Covent Garden Piazza

Square in The West End

Image by Will Jones Lonely Planet

London’s fruit-and-vegetable wholesale market until 1974 is now mostly the preserve of visitors, who flock here to shop among the quaint old arcades, eat and drink in any of the myriad cafes and restaurants, browse through eclectic market stalls, toss coins at street performers pretending to be statues and traipse through the fun London Transport Museum. On the square's western side is handsome St Paul’s Church, built in 1633.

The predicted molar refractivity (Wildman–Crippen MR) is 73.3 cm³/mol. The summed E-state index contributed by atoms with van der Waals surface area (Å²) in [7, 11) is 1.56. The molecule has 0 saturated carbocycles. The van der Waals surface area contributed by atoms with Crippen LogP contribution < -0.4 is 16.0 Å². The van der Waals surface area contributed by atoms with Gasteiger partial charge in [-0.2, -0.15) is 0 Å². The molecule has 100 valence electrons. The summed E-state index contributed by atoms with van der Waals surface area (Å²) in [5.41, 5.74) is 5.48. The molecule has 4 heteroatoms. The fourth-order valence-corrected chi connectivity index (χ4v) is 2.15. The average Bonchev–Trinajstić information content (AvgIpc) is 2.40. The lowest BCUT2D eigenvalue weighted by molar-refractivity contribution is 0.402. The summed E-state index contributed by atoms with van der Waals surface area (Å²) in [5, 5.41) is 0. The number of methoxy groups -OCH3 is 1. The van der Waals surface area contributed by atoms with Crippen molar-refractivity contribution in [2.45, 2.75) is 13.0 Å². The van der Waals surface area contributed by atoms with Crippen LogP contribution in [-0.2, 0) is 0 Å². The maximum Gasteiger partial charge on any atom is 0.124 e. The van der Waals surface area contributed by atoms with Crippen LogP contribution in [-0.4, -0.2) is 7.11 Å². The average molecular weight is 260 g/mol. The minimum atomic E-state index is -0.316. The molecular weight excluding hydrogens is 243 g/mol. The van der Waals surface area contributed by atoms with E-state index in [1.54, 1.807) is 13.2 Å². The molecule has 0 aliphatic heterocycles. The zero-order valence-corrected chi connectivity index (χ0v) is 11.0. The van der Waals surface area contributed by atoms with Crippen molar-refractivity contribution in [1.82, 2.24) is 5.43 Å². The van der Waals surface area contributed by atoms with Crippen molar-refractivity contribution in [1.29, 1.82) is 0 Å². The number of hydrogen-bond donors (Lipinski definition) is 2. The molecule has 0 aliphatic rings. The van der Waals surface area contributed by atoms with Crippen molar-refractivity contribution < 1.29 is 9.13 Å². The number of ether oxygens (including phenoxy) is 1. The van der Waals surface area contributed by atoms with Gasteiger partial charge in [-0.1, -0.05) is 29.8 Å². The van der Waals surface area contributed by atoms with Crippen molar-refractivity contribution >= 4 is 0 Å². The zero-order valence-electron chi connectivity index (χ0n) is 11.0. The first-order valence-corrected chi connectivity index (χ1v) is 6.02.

When the Earl of Bedford commissioned Inigo Jones to design the piazza, he asked for a simple church 'not much better than a barn'; the architect promised him and delivered ‘the handsomest barn in England’. St Paul's Church has long been regarded as the actors’ church for its associations with all the nearby theatres, and contains memorials to the likes of Charlie Chaplin, Noël Coward, Peter O'Toole, Vivien Leigh and even Boris Karloff. The first Punch and Judy show took place in front of St Paul's in 1662; note the pub of that name with the balcony opposite.


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